While in Istanbul the post-purge judiciary was sentencing intellectuals and journalists to life imprisonment, US Secretary of State Rex Tillerson was in Ankara for a marathon meeting with President Recep Tayyip Erdogan and Foreign Minister Mevlut Cavusoglu. On the table were the Kurdish-Syrian issue, Afrin and the need for an exit strategy so that the United States could save face.
It was not a difficult meeting (held in such secrecy that Cavusoglu had to act as the translator for the Turkish president), about which very little has leaked beside the final statement, in which there was not much trace visible of the feud that has been going on for months inside the NATO alliance between the countries providing its two largest armies.
The outcome was never in doubt: Washington would abandon the Kurds (this was already clear from Jan. 20, when the Turkish military operation began in the Afrin district) and agree to “establish mechanisms” for managing northern Syria by March, while avoiding direct confrontation.
At the center of the diplomatic dispute was Manbij, a district of Aleppo that was liberated from ISIS rule in 2016 by what would become the Syrian Democratic Forces (SDF)—fighters of different ethnicities and confessions led by the Kurdish YPG/YPJ, and a symbol of Syrian multiculturalism.
Erdogan has made no secret of wanting to occupy Manbij, his next target after Afrin. However, 2,000 US marines have been stationed there for months. They are not only training the SDF but also took part more or less directly in the liberation of Raqqa.
Ankara extracted from Tillerson the commitment to have the Kurdish forces withdraw from Manbij and settle them east of the Euphrates, an old red line drawn unilaterally by Turkey. After that, US and Turkish troops would be deployed in the area.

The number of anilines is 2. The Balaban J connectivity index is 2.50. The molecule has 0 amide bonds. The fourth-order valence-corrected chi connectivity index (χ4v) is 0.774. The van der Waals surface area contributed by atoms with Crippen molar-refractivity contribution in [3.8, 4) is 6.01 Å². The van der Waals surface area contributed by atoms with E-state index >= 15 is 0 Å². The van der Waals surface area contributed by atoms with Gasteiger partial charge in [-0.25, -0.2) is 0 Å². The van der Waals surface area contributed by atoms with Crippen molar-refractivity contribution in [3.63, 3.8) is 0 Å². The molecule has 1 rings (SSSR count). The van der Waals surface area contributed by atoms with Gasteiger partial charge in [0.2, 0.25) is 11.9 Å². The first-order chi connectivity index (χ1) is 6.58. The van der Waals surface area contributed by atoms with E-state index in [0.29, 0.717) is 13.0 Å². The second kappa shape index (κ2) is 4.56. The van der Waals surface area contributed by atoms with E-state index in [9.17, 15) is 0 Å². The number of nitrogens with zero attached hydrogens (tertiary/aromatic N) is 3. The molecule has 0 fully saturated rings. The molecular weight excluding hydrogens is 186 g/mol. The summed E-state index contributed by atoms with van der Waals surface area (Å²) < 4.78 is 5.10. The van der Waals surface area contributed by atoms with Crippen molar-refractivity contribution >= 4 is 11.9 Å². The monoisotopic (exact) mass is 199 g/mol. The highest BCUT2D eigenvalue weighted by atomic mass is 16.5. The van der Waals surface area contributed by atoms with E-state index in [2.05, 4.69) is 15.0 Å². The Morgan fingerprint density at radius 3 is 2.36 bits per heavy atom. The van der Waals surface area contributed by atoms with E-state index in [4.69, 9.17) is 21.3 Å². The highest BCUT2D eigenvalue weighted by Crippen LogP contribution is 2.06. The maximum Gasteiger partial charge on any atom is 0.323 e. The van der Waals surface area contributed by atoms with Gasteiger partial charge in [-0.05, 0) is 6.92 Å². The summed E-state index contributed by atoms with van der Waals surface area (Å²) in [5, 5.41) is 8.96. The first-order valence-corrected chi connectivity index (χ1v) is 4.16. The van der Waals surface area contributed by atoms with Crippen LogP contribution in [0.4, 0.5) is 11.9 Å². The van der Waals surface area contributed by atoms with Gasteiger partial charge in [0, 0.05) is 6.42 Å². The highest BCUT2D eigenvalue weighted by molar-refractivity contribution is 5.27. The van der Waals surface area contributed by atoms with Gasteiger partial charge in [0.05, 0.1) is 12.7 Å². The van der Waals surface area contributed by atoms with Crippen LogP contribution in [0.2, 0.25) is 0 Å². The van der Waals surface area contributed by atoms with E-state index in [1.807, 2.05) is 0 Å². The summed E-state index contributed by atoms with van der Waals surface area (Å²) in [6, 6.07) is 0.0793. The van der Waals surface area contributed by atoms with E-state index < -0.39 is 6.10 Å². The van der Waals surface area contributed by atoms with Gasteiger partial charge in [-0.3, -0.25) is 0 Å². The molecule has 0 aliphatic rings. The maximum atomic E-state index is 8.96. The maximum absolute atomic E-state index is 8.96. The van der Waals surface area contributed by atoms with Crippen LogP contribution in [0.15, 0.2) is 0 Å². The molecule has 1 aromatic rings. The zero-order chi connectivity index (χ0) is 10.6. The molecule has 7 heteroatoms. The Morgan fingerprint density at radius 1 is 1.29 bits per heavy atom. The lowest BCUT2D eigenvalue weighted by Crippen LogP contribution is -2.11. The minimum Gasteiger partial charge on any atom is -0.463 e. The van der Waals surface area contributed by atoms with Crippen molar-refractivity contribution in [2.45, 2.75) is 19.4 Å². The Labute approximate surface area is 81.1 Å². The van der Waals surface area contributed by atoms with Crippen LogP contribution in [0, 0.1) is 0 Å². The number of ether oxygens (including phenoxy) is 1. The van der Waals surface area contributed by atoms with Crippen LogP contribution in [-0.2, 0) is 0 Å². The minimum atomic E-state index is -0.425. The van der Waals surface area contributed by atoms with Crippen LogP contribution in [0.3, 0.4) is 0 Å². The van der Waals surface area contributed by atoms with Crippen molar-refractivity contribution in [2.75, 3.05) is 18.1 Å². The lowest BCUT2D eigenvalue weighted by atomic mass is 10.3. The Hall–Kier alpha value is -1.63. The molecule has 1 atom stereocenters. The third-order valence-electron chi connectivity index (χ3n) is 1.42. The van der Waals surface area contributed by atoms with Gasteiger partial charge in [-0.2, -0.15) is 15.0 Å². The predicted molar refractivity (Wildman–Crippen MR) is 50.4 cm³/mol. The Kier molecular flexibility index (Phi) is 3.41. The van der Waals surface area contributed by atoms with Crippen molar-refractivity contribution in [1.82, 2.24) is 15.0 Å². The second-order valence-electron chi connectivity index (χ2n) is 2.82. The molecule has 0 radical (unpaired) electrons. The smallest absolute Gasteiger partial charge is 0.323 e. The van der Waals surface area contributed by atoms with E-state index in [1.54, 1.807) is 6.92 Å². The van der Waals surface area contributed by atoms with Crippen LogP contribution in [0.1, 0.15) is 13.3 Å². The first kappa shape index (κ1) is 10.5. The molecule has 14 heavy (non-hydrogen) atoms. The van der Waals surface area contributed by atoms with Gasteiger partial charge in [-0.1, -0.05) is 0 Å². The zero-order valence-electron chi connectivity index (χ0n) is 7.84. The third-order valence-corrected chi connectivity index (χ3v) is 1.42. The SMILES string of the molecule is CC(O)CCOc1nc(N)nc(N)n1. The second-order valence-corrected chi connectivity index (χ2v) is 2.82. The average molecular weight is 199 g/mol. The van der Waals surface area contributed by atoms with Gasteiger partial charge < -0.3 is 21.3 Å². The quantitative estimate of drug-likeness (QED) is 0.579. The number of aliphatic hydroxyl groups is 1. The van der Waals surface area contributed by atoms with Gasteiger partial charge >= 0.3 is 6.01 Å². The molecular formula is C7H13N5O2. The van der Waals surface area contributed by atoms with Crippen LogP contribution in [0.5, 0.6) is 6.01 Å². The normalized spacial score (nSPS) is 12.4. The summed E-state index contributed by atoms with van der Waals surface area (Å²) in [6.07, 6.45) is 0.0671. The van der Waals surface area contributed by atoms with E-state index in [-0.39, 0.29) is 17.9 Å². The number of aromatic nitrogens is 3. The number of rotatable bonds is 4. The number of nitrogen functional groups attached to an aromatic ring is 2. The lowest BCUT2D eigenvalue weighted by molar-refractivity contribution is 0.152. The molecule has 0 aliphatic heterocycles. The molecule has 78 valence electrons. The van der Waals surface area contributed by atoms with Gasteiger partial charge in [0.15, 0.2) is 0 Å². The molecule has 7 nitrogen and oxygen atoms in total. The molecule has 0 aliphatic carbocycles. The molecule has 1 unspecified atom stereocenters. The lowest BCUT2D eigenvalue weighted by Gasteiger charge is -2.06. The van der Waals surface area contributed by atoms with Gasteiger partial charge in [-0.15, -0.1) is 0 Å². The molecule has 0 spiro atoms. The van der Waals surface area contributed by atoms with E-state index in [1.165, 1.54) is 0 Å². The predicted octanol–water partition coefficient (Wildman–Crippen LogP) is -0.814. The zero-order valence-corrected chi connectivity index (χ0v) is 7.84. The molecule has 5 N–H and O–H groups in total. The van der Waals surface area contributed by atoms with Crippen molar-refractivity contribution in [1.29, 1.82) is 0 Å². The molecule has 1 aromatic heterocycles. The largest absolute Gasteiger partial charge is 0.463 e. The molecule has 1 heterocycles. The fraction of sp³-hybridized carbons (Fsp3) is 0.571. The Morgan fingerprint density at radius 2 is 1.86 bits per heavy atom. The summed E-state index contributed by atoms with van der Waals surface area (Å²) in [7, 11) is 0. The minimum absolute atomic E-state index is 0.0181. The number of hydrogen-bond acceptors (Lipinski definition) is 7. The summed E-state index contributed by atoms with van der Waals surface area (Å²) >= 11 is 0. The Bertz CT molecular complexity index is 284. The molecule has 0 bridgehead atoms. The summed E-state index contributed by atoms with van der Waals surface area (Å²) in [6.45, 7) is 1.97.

But this is not only about Manbij: the YPG/YPJ would also have to abandon Afrin, the westernmost district of the Rojava region—which was Kurdish to start with. To “withdraw,” given the composition of the population, which is overwhelmingly Kurdish, would mean changing the local demographics and destroying the project of the Democratic Federation of Northern Syria in Rojava, which would no longer exist if it were to exclude people on an ethno-confessional level. It is hard to imagine that the Kurds would bend to the diktats of Erdogan.
Meanwhile, the Afrin district remains under heavy Turkish bombardment and artillery fire by forces allied with Ankara, units of the Free Syrian Army and Islamists from various anti-Assad groups active in the Idlib region. Twenty-six days after the launch of “Operation Olive Branch,” the Information Center of Afrin Resistance has calculated that at least 180 civilians have been killed and 480 injured by 668 air raids and 4,645 rounds of heavy artillery fired.
More than 200 homes have been destroyed, along with 27 schools, farms, hospitals, cemeteries, mosques, bakeries, the water purification plants of the village of Metina and of the Jinderese district, an oil factory, and (in addition to the priceless temple at Ain Dara) several archaeological sites, the temple of Nebi Hori and the castle of Kalote. The headquarters of the Afrin Red Crescent were struck as well.
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